Weaver's Week 2006-07-23

Weaver's Week Index

'Iain Weaver reviews the latest happenings in UK Game Show Land.'


ITV In Crisis, part 2

It's been the hottest July week in thirty years. Temperatures in some parts of the UK have soared to ten billion degrees, a level that causes strange and inexplicable things to happen. People start to think the "Macarena" is a really good record. ITV wonders why it flew dozens of people to exotic Fiji when they could have achieved the exact same effect by taking over Canvey Island. And this column suddenly turns into bad joke central. Before reading on, we recommend applying factor-25 pun block.

Celebrity Love Island 2

(Granada for ITV and ITV2, from 10pm-ish all week)

Somehow, and we could never quite work out why, every single contributor to UKGameshows.com conspired to miss the first series of Celebrity Love Island. In spite of the almost two column inches of press coverage, and the presence of our favourite comedy presenter Patrick Kielty, we all managed to find something more interesting to watch. However, in the spirit of philosophical enquiry, and not because we've gone completely mad in the heat, this column has viewed a few episodes.

Mr Kielty's co-host last year, someone called Kelly Brook, has not had her contract renewed, and a series of talented presenters declined the gig. Liza Tarbuck, she said no. Denise van Outen apologised, as she was going to be washing her hair every night for a month. Tara Palmer-Tomkinson also declined, as her contract specifies that her co-host must also have a double-barrelled surname, and Mr Kielty declined to change his name.

Over on the other side, Top of the Pops has been run into the ground by the hand of Andi Peters, and we've sent a chocolate bar round to his new cookery programme at ITV so he can celebrate his triumph in an appropriate style. Television is now suffering from a shortage. There's a shortage of prime-time popular music programmes, which falls outside this column's purview. There's also a shortage of places for an intelligent, witty, attractive, and capable presenter to demonstrate their many talents.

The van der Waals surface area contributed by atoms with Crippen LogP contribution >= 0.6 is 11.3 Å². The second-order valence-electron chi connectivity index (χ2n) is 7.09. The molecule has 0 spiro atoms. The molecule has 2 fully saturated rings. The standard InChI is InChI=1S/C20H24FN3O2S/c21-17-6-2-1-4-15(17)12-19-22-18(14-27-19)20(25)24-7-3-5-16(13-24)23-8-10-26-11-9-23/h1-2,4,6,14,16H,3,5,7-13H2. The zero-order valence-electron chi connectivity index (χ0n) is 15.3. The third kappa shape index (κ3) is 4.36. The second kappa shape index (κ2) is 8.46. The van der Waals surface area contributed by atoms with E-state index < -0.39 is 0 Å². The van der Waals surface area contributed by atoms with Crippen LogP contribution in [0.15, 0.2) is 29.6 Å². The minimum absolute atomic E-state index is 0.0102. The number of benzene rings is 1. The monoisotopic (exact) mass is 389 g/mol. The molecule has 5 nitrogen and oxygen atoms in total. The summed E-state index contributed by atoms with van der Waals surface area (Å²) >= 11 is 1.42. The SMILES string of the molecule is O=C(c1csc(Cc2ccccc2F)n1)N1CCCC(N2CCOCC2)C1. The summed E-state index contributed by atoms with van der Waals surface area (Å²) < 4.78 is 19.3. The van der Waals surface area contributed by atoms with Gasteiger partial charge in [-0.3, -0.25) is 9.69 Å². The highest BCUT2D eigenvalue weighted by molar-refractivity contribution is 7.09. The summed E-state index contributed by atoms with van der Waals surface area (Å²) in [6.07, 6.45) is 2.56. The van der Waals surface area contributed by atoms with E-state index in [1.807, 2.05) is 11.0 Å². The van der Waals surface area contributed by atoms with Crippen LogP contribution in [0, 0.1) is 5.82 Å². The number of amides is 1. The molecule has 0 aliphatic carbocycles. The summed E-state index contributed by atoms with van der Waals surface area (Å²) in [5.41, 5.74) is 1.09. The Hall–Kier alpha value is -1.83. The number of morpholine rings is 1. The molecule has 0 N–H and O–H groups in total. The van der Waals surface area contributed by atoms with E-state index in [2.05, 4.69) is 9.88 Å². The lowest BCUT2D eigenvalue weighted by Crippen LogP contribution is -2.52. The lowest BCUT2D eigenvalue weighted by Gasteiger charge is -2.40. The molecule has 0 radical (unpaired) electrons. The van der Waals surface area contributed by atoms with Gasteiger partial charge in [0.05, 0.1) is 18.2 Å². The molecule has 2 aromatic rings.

Put two and two together, and we get a problem that would tax the combined intellect of all the contestants on this show. Even though it's clear that she would prove to be far more talented than Mr Kielty, former TOTP host Fearne Cotton has been given the show. And, let's be brutally honest, the main reason we're watching the show is because we want to see how long it will take for Miss Cotton to upstage Mr Kielty.

Who had two seconds in the sweep-stake?

Oh, go on, we'll give this show the full review it so clearly doesn't deserve. The objective of the programme is simple: deliver completely fluffy, braindead, stupid fare so that the viewers are put into an advanced catatonic state. Incapable of operating their remote controls, the viewers will watch the advertisements surrounding the programme, and will subliminally absorb the messages contained therein. ITV will therefore be able to sustain its sky-high advertising rates, pay out lots of money to the shareholders, and avoid being taken over by a foreign predator, at least for the next five minutes.